Four years have passed since the signing of the Paris Agreement where almost 200 countries committed to limit global warming well below 2 degrees Celsius. Concerns about climate change and its effects have grown since then, bringing much attention to the role of industry in generation greenhouse gas emissions. Since the oil and gas companies account for more than 40 per cent of global emissions, they seem to be bearing the biggest public load. Let’s make an introspective of how O&G companies navigate the new environmental challenges that lay ahead.
While traditionally oil and gas companies sought to increase the development of their hydrocarbon resources, aiming to meet the demand growth, with the current potential for chances in global energy use, there is a chance that certain production assets could become uncompetitive if the demand for hydrocarbons subsides. In other words, oil and gas companies are putting themselves into risk by relying on traditional products and markets. The sector needs to prepare for energy transitions and their impact on companies’ fossil fuel portfolios. Companies will have to consider the impact of renewables and other alternatives on hydrocarbon demand and explore a variety of future scenarios. For example, the shift from coal to natural gas in China could trigger a series of positive outcomes if the trend gains momentum in response to environmental concerns.
Considering their size and core competencies, oil and gas companies need to identify which opportunities could benefit their bottom line and what capabilities and knowledge they can activate to reap success in new areas. The beginnings were humble, as in 2018, renewable energy accounted for less than 0.1% of the total production by the world’s seven largest O&G companies. Major multinational oil companies have revealed their plans to invest from 2.5% on average, and some even 6% of their total budget on renewable projects over the course of five years. Some of the new business opportunities for oil and gas giants in non-traditional niches might be advanced mobility and biofuels, hydrogen fuel cells, and EV charging points, energy-efficient mining and production equipment, but also resource-saving software and business models.
Oil and gas companies are also beginning to adjust their strategies for future emission reductions. Between 2016 and 2017, joint investments by the seven mentioned companies included carbon rupture which increases energy efficiency by 25%, gas-flaring abatement (21%) and the reduction of escaping methane emissions from faulty equipment by 12%. These efforts combined promise to cut total annual operating emissions equivalent to 20 million metric tons of CO2. companies need to start cleaning up their backyard by increasing the use of less disrupting technologies such as horizontal drilling, hydraulic fracturing, and the use of quality tubulars which ensure optimum connections and seamless bottom-hole performance. According to the International Energy Agency, oil and gas methane emissions could be almost halved at no net costs by using existing technologies and other direct abatement measures.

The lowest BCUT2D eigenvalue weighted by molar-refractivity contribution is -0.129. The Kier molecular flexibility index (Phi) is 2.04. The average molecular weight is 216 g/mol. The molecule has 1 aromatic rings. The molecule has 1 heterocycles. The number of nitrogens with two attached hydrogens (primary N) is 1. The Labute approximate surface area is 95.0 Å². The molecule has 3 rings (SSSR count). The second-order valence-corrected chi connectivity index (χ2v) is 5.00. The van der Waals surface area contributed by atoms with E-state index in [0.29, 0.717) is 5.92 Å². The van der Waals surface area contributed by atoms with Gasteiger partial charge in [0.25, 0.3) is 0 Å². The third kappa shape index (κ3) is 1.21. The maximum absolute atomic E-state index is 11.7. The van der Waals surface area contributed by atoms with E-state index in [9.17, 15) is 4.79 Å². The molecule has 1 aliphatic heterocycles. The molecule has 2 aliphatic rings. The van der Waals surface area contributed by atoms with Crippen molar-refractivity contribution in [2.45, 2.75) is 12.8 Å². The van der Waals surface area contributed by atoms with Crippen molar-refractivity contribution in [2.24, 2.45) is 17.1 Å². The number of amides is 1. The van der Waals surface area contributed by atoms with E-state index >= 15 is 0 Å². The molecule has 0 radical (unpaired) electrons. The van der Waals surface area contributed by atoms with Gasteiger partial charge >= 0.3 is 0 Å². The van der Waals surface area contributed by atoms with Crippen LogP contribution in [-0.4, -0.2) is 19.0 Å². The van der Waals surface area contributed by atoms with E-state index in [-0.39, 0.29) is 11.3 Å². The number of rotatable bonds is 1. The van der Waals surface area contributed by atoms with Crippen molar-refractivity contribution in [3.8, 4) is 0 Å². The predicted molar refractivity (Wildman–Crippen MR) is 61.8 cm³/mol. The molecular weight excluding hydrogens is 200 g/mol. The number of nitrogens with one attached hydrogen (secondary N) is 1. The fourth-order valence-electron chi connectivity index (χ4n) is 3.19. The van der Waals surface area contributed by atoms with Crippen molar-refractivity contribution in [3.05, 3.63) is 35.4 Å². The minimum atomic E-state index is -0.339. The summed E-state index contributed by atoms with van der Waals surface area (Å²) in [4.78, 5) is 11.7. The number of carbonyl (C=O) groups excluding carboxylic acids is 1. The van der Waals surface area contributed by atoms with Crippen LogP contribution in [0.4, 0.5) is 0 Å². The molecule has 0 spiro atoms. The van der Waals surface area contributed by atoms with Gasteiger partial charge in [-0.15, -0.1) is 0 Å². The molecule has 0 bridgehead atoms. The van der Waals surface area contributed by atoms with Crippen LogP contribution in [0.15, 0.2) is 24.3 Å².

As a response to energy transitions, oil and gas companies face new challenges in the way they engage with stakeholders and organize their business. Within the industry itself, there’s little agreement on how carbon emission should be measured and reported. To assure the public and policymakers of positive steps, it’s essential that independent reports are matched against organizational commitments. Meeting the challenge of managing future energy transitions, companies will have to commit to more flexible and transparent operating models that include data reporting systems, processes that improve decision-making and insisting on a more customer-oriented approach.
While major oil and gas companies have had a lot of success in building localized support for projects with specific issues, they haven’t worked on compelling narratives about their role in the transition to new energy concepts. This has been hurting their public perception as subjects with poor environmental practices. Studies warn that outside the Middle East and emerging markets, the industry is experiencing a general lack of public trust, which then reflects on the pressure on governments, investors and lenders to take a more stringent stance with oil and gas companies. The industry needs to start emphasizing its positive contribution to the communities and explaining the role of natural gas in cutting emissions and local air pollution.
Faced with climate change energy transition trends, stakes have never been so high for oil and gas companies. The only way they can maintain a competitive advantage is by responding to each of these challenges in a transparent and socially-responsible way.